The message of redemption moves along. The biblical storyline continues to unfold. The paintings on God’s canvas are about to unveil a dark and defining moment in the history of God’s people. The colors will disappear, and an approximate 3,400 year-old scene will reveal a tragic story that has a critical lesson for us even today…
“Now while the sons of Israel were in the wilderness, they found a man gathering wood on the sabbath day. Those who found him gathering wood brought him to Moses and Aaron and to all the congregation; and they put him in custody because it had not been declared what should be done to him. Then the Lord said to Moses, “The man shall surely be put to death; all the congregation shall stone him with stones outside the camp.” So all the congregation brought him outside the camp and stoned him to death with stones, just as the Lord had commanded Moses.”
The Israelites were rescued. God’s people had received the oracles and Law of God to live as a kingdom of priests, and they accepted this responsibility with full acknowledgement and understanding. They were to be God’s mouthpiece of praise, and the embodiment of proclamation saying, “…God is in fact the one true sovereign God, and His message of salvation is for all people.”
However, as we have seen these Israelites have rejected Moses on occasions, have doubted God, and were now about to experience His unrelenting wrath against a particular sin.
The verses above put forward the situation, the consideration, the judgment, and the execution of a man caught red-handed. It seems too cruel. Too harsh. Too unjust. Many might think, “…all this man did was pick up wood on a Saturday…perhaps he was gathering this wood for his family who ran out of wood…maybe they needed it for warmth or for cooking food.”
And so, in the face of what seems to be a punitive and unnecessary punishment, the critical point can be lost.
What’s the point of this judgement and execution?
The answer is found in the previous verses:
“But the person who does anything defiantly, whether he is native or an alien, that one is blaspheming the Lord; and that person shall be cut off from among his people. Because he has despised the word of the Lord and has broken His commandment, that person shall be completely cut off; his guilt will be on him.’”
Defiance. What is defiance? It is, according to Merriam, a “willingness to contend or fight,” i.e. to willfully rebel against a command or expectation. From God’s perspective, defiance is “blaspheming the Lord.”
God’s people were to trust Him–for everything…in everything…at all times. Their observance and obedience to God’s law–including the Sabbath–vindicated their trust in God. In other words, as they rested (did not work) on the Sabbath, they were saying, “…yes, God is true…His Word is right…and He alone is our Sovereign Provider.” There is no wiggle room. If a person was to defy God’s Law, they were defying and blaspheming God Himself. And so, before the wood-gatherer enters the scene, we see God’s declaration and the subsequent judgment that would be carried out against any perpetrator. The execution then is expected. God was clear in His commands, and He was just to punish any who would break them.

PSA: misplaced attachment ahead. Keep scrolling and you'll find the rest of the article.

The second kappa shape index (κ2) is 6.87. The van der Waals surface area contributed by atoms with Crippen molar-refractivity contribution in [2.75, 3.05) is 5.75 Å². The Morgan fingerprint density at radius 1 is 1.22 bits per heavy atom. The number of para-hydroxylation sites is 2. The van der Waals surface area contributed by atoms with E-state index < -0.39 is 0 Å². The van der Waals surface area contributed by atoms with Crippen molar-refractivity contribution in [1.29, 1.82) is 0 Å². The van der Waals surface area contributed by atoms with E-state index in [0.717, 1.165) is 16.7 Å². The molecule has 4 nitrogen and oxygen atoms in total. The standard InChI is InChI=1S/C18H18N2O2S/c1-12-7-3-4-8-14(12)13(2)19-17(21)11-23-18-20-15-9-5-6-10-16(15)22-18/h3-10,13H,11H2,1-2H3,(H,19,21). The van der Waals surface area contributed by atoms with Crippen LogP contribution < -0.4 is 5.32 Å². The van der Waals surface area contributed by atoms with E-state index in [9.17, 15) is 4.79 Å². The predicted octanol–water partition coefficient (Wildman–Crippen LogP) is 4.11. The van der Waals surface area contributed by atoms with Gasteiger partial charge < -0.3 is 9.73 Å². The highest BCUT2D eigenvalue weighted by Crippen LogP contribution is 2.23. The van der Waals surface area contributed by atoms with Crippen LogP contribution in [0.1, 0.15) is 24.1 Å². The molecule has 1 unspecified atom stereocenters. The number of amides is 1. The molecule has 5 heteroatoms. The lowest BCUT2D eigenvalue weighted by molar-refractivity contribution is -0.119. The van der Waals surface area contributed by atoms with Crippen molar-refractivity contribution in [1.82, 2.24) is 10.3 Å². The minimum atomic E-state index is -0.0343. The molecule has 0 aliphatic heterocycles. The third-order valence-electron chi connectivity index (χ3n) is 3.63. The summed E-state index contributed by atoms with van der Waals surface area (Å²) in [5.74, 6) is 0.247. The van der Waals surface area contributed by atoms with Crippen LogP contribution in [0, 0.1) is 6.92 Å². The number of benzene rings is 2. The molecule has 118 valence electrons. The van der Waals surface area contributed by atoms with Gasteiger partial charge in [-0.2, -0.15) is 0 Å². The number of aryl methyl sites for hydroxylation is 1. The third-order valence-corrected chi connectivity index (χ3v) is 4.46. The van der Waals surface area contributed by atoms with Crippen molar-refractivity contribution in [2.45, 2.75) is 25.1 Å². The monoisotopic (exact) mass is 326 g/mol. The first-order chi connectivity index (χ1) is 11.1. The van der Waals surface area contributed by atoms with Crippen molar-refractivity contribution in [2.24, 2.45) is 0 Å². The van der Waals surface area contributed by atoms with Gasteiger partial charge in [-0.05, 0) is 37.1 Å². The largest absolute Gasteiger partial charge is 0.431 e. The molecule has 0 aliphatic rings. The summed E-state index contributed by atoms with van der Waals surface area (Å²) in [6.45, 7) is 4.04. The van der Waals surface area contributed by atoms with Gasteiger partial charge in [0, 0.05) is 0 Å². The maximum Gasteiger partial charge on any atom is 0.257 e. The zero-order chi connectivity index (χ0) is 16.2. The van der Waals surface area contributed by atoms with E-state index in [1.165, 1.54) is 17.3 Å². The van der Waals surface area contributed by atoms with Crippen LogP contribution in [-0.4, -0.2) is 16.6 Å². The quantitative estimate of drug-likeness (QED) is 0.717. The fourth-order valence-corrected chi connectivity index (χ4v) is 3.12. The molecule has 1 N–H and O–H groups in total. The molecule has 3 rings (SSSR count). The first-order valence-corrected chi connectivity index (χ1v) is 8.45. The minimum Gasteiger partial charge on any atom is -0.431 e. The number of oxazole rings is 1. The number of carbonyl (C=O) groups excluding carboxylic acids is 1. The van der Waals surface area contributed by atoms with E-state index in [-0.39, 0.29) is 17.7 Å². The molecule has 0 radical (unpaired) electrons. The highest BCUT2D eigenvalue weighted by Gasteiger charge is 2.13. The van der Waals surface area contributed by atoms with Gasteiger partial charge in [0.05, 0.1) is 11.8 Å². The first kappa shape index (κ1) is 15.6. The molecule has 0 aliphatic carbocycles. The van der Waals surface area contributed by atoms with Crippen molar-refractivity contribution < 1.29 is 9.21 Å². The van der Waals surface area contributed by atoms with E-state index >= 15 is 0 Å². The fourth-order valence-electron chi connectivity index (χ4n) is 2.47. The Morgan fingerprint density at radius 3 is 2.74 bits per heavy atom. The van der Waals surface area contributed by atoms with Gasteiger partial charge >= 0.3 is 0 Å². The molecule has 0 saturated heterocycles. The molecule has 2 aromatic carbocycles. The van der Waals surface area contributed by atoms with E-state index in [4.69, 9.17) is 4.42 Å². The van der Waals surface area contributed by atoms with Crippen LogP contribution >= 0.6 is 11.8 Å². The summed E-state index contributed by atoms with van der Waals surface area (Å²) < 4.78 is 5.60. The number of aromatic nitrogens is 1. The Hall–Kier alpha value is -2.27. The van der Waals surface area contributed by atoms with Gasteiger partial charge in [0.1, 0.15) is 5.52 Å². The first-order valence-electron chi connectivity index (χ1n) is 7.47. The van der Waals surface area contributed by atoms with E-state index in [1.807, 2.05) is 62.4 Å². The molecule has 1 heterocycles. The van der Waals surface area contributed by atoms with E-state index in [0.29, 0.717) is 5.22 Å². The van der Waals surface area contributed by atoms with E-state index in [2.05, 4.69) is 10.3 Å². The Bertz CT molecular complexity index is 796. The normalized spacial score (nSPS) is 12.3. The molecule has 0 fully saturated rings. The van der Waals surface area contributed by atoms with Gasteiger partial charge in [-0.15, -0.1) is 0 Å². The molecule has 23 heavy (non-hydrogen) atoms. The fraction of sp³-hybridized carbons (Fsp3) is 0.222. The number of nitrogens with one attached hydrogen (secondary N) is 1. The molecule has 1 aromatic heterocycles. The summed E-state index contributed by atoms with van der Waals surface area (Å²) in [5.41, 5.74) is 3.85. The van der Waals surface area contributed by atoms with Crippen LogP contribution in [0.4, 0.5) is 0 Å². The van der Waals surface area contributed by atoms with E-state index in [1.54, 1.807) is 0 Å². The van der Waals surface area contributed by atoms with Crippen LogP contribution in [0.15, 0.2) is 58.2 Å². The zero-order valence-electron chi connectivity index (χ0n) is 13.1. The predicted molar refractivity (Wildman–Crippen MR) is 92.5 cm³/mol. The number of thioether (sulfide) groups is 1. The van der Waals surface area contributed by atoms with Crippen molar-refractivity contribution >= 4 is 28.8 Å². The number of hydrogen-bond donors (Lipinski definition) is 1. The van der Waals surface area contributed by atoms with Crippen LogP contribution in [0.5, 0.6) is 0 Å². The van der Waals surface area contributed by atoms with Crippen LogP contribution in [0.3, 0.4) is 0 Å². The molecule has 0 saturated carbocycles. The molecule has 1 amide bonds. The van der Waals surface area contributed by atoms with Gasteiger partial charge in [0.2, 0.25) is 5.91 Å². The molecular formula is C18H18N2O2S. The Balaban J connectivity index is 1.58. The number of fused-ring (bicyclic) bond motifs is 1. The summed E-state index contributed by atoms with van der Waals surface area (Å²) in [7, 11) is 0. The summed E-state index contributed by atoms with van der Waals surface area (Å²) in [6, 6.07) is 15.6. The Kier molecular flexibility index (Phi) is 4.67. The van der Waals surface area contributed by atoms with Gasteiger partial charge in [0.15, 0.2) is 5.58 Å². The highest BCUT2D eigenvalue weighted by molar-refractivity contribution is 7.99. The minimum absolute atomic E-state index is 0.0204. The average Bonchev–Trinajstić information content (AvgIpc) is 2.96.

How Does This Apply To Us Today?
The lesson from this section of God’s biblical narrative is not that we are to refrain from picking up wood on the Sabbath or even to refrain from work on the Sabbath. The OT Laws were fulfilled in Christ. So then, how does this apply to us today?
What is the principle sin that God is dealing with here? Defiance.
The point…is there any person who has ever lived before, during, or after this story is told who has lived without defiance of God? No. And so, any person who dies defying–not trusting–God is subjected to a state of forever separation from God.
What then is a person to trust?
“But when the fullness of the time came, God sent forth His Son, born of a woman, born under the Law, so that He might redeem those who were under the Law, that we might receive the adoption as sons.”
Man is born defying God. It’s in his nature. It’s the desire to satisfy ones own own hungers, wants, wishes, thoughts, perceptions, etc. It’s the pursuit of power, pleasure, and prestige apart from God. This is the inescapable reality of every human being born in a sinful condition.
But God didn’t leave man in this sinful condition. No, in the face of our defiance, guilty of punishment, subjected to the same fate of stoning and execution as the wood-gatherer breaking the Sabbath, Christ, the very Son of God, steps in. He faces the crowd holding their jagged stones ready to end our lives, and says, “…turn your anger away from these defiant people…fix your wrath upon me…hurl your stones with full force…and slay me…instead of these guilty defiant perpetrators.”
And it is here once again that we see yet another reason why Christ Had to Die…
Just like the defiant wood-gatherer, we have defiantly lived our lives apart from trusting God. But that’s not the final word. Christ died for us in our defiant state. He made provision for our escape from wrath, and moreover, for a relationship with the Father.
This applies to all for salvation, as well as to our everyday lives. As we choose our own desires above God’s desires, we are reminded that Christ died for our acts of continued defiance, and thus we lean in faith on His work for our being made like Him. We trust–everyday–in His work on our behalf, because our desires still remain to satisfy ourselves. It’s a daily trust of following Christ in faith, and a constant reminder of our need and His provision for us through His life, death, and resurrection. We walk in faith–in the Spirit–and so do not satisfy the deeds of the flesh.
Christ had to die…because we are defiant.
Glory to our God. Glory to our King. Let Christ be praised. His life and death for all to see!— September 7, 2017